Maps and Diagrams

By Elizabeth Wells

Maps And Diagrams is one Tim Martin, a guy who grew up in the 70s listening to his dad’s collection of punk rock, Kraftwerk and Talking Heads records (progressive father; god knows what Martin would be producing now if his dad had listened to Genesis). When he discovered the means to marry this soundtrack of his childhood with the hip hop and electro he loved in the 90s, Maps and Diagrams was born.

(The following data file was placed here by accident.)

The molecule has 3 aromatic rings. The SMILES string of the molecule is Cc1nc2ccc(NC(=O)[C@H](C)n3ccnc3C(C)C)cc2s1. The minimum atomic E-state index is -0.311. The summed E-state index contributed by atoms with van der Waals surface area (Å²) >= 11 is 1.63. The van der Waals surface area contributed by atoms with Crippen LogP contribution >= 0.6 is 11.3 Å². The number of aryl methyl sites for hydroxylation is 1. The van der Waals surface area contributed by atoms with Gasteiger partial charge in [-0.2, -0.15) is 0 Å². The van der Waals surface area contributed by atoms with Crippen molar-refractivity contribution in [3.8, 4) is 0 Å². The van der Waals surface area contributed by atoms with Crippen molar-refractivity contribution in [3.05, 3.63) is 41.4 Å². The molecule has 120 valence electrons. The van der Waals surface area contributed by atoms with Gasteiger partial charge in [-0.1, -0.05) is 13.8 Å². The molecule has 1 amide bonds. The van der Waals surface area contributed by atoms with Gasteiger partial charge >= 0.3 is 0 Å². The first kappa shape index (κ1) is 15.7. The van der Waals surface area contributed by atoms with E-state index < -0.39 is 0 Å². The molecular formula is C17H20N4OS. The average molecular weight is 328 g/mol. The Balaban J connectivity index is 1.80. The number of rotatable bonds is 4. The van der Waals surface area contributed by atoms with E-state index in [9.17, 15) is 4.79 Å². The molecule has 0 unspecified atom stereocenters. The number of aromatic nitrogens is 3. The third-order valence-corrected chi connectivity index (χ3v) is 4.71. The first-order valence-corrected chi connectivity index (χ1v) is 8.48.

Disillusioned with the glut of over-produced, deliberately arcane releases occupying the forefront of electronic music, Martin has returned to a simpler, warmer analogue sound and here it is in all its beautiful simplicity on Free-Time. Simple chord structures form the backbone of this material, punctuated by unobtrusive percussion and Detroit-esque beats (as on Autohoum US). The music has an unashamedly retro feel, harking back to the halcyon days of mid-90s techno and abstract dance, but it sounds none the worse for that. The closest comparison I can think of here is with someone like Ulrich Schnauss, whose Faraway Trains Passing By scored a big hit on the electronica circuit in 2001. Martin mines a similar rich full sound, but in my opinion this is a far better piece of work: its production is both more cohesive and less pedestrian than its predecessor.
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